An Interpretive Approach to reading tarot.
Symbols, colours, numbers in reverse, taken both independently and collectively can often imply existing, potential or arising difficulties. My experience of reading tarot, is that a reverse card offers considerable value to the seeker by pointing out what is missing or incomplete, delayed or misunderstood or even important to beware of, about a situation, relationship or desire. Reversed cards simply offer warnings like a give-way or stop sign. It suggests that one looks before they leap; to double-check that one’s assumptions about are valid and authentic.
The Chariot VII of The Tarot of Marseilles, considered when upside-down or in-reverse provides clues to potential or underlying difficulties – for example – to successfully achieving their desired goal or making that big move forward in their plans. As we will look at later, the vibration of the Major Arcana Seven is primarily a spiritual one. Our endeavours in life are founded to how we employ our spirit; the physical or worldly progress we make is unavoidably tied to our spiritual journey and soul purpose.
My understanding of The Chariot VII is the need to have the courage to face difficulties and challenges in order to achieve personal objectives and goals; but to do so with our honour and dignity intact. Upright, The Chariot VII gives a sense of the reflective, anticipatory and stationary. There is wonderful tension in this image as the charioteer, in full regalia, awaits the start of the race, the battle or the challenge. The preparation involved to meet his/her quest, is clear and evident. The charioteer has positioned her/himself for a most important personal crusade.
The charioteer presents as a princely (crown) and military (armour) figure standing proudly in a glorious chariot; which symbolises the physical body. The the charioteer’s upper body represents human intelligence, thought, strategy, self-knowledge and self-direction. In front of the chariot stand two horses – red and blue – that paw the ground with their hooves to indicate their vitality, power and enthusiasm. The horses are not controlled by any harness or reins, for this the charioteer uses his mind. S/he is undivided in his/her purpose even though the circumstances difficult.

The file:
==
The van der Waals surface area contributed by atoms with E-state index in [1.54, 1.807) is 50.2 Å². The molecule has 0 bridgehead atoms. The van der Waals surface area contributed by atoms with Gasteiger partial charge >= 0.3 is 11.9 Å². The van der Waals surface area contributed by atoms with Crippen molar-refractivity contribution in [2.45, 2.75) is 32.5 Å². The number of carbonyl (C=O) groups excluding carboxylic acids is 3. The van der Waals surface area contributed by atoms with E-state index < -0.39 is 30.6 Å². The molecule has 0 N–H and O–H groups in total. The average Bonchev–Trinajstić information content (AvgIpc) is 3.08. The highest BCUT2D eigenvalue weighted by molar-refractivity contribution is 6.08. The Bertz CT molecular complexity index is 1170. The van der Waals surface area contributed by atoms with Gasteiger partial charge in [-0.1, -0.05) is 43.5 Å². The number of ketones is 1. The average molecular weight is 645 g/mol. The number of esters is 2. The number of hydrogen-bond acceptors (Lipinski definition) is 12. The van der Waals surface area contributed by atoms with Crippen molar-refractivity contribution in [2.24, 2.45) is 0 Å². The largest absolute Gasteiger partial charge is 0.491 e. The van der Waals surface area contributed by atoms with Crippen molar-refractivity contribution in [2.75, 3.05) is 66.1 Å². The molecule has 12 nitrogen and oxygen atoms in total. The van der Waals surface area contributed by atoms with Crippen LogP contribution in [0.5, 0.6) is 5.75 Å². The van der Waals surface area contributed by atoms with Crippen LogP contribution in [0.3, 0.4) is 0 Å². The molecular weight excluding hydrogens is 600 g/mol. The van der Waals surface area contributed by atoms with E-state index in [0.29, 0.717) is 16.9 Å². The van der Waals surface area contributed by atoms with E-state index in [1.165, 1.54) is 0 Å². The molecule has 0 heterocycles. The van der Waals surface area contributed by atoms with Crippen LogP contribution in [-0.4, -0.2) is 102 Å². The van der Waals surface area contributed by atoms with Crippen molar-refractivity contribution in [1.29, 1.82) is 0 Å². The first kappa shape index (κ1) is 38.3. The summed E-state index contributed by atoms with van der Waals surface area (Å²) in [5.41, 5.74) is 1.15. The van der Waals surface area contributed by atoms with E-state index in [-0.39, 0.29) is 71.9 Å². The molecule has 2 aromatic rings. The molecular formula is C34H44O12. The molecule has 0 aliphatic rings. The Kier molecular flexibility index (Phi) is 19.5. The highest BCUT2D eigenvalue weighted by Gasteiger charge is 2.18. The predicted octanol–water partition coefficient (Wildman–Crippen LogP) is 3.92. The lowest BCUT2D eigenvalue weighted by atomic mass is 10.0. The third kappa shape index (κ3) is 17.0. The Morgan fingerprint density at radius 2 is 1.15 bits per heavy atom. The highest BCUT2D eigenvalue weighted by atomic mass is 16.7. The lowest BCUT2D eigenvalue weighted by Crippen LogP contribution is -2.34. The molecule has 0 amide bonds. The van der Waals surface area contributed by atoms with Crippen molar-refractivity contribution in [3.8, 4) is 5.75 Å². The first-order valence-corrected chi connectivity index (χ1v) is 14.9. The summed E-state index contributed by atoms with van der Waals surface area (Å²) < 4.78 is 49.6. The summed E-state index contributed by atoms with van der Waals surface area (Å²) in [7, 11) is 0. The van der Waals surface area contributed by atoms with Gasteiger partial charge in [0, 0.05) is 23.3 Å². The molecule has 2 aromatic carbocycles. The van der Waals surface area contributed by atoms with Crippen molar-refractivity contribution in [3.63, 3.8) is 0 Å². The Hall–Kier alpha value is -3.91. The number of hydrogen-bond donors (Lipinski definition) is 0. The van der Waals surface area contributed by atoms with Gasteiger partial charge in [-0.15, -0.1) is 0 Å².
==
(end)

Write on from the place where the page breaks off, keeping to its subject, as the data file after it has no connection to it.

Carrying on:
When we look at the upright image of The Chariot VII: Marseilles we get a real sense of balance, control and organisation. But viewed upside-down, what do we see? How do the obvious changes in the placement and relationship of objects and symbols affect the card’s overall symmetry? What extra or different information do we glean from the now ill-defined colours and from the shadow-side of its numerological associations? What important information and insights does this reversed image now convey?
In The Chariot VII: Marseilles, the chariot is upside-down; no if’s or but’s. If the chariot represents the vital and purposeful body and the vehicle for progress and victory, the structure being relied on to achieve success is clearly not in a position to do so. The up-turned chariot has its wheels in the air and its canopy dragging on the ground. In this position, the vehicle is not going to take you anywhere; and may imply organisation that remains inadequate or vague or impractical. The inference is that, if you persist, you may well be setting yourself up for failure or injury.
If we are looking at the overall image of The Chariot VII reversed, the ground is now at the ‘top’ of the card; and at the ‘bottom’ of the card the is canopy. Both of these things appear as barricades that impose significant limitations on the charioteer. My immediate and overall impression of the charioteer is he is currently positioned “between a rock and a hard place.”
When reversed, the charioteer’s whole torso is beneath the horses with his/her head and crown appearing at the very bottom of card; This upside-down charioteer at once suggests a couple of things – that the charioteer may be undermining his/her own success by not using his/her fine intellect to make decisions and choices. Rather, the charioteer’s emotions are uncontrolled and unbalanced; and his/her intention, the driving force in this situation, is now divided.
The horse is the symbol of a balance of wisdom and power. It represents personal drive, passion and an appetite for freedom. Thus horses, when reversed, offer a warning to control physical passions, vanity and ruthlessness which may jeopardise plans or pre-empt defeat, in a battle or in competition. Not only do the horses appear upside-down but they have changed their relative positions; the feminine and masculine are now switched around suggesting there is confusion between wants, needs and desires.
Additionally, the charioteer’s facial expression has changed; showing perhaps some uncertainty or slyness. There is almost a hypnotic look in the face of the charioteer. The golden sceptre dangles loosely from the charioteer’s hand and, with the ‘power-ball’ pointing towards the ground, the sceptre appears as a large swinging pendulum. The pendulum is also used to help us make ‘yes-no-maybe’ decisions.
Martha Adams © 2017
Part 2/2 next posting; see you then!